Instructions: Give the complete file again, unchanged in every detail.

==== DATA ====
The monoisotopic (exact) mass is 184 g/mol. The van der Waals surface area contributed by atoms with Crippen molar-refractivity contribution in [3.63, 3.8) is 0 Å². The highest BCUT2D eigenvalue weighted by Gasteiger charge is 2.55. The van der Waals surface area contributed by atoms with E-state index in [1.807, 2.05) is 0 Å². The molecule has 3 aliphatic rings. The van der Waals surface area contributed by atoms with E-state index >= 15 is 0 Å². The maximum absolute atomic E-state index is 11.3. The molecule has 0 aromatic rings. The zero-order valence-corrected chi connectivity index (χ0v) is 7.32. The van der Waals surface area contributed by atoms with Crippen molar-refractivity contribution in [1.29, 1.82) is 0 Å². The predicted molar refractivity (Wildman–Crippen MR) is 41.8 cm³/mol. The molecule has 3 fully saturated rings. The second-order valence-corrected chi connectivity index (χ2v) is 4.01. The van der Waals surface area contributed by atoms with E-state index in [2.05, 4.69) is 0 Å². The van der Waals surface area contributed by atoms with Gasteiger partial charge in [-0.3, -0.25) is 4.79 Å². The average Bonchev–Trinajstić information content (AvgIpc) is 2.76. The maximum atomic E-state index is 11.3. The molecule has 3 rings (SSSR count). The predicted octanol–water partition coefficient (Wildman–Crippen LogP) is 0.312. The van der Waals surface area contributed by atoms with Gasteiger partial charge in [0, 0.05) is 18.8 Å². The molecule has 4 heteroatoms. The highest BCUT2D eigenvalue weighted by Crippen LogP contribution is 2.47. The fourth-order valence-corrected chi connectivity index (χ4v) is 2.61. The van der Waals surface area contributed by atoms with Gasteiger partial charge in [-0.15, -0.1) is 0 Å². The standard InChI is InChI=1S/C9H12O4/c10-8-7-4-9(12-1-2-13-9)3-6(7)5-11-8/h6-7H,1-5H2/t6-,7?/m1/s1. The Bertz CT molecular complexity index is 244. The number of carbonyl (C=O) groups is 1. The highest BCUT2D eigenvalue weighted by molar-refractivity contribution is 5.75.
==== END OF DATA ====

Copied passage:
The monoisotopic (exact) mass is 184 g/mol. The van der Waals surface area contributed by atoms with Crippen molar-refractivity contribution in [3.63, 3.8) is 0 Å². The highest BCUT2D eigenvalue weighted by Gasteiger charge is 2.55. The van der Waals surface area contributed by atoms with E-state index in [1.807, 2.05) is 0 Å². The molecule has 3 aliphatic rings. The van der Waals surface area contributed by atoms with E-state index >= 15 is 0 Å². The maximum absolute atomic E-state index is 11.3. The molecule has 0 aromatic rings. The zero-order valence-corrected chi connectivity index (χ0v) is 7.32. The van der Waals surface area contributed by atoms with Crippen molar-refractivity contribution in [1.29, 1.82) is 0 Å². The predicted molar refractivity (Wildman–Crippen MR) is 41.8 cm³/mol. The molecule has 3 fully saturated rings. The second-order valence-corrected chi connectivity index (χ2v) is 4.01. The van der Waals surface area contributed by atoms with E-state index in [2.05, 4.69) is 0 Å². The van der Waals surface area contributed by atoms with Gasteiger partial charge in [-0.3, -0.25) is 4.79 Å². The average Bonchev–Trinajstić information content (AvgIpc) is 2.76. The maximum atomic E-state index is 11.3. The molecule has 3 rings (SSSR count). The predicted octanol–water partition coefficient (Wildman–Crippen LogP) is 0.312. The van der Waals surface area contributed by atoms with Gasteiger partial charge in [0, 0.05) is 18.8 Å². The molecule has 4 heteroatoms. The highest BCUT2D eigenvalue weighted by Crippen LogP contribution is 2.47. The fourth-order valence-corrected chi connectivity index (χ4v) is 2.61. The van der Waals surface area contributed by atoms with Gasteiger partial charge in [-0.15, -0.1) is 0 Å². The standard InChI is InChI=1S/C9H12O4/c10-8-7-4-9(12-1-2-13-9)3-6(7)5-11-8/h6-7H,1-5H2/t6-,7?/m1/s1. The Bertz CT molecular complexity index is 244. The number of carbonyl (C=O) groups is 1. The highest BCUT2D eigenvalue weighted by molar-refractivity contribution is 5.75.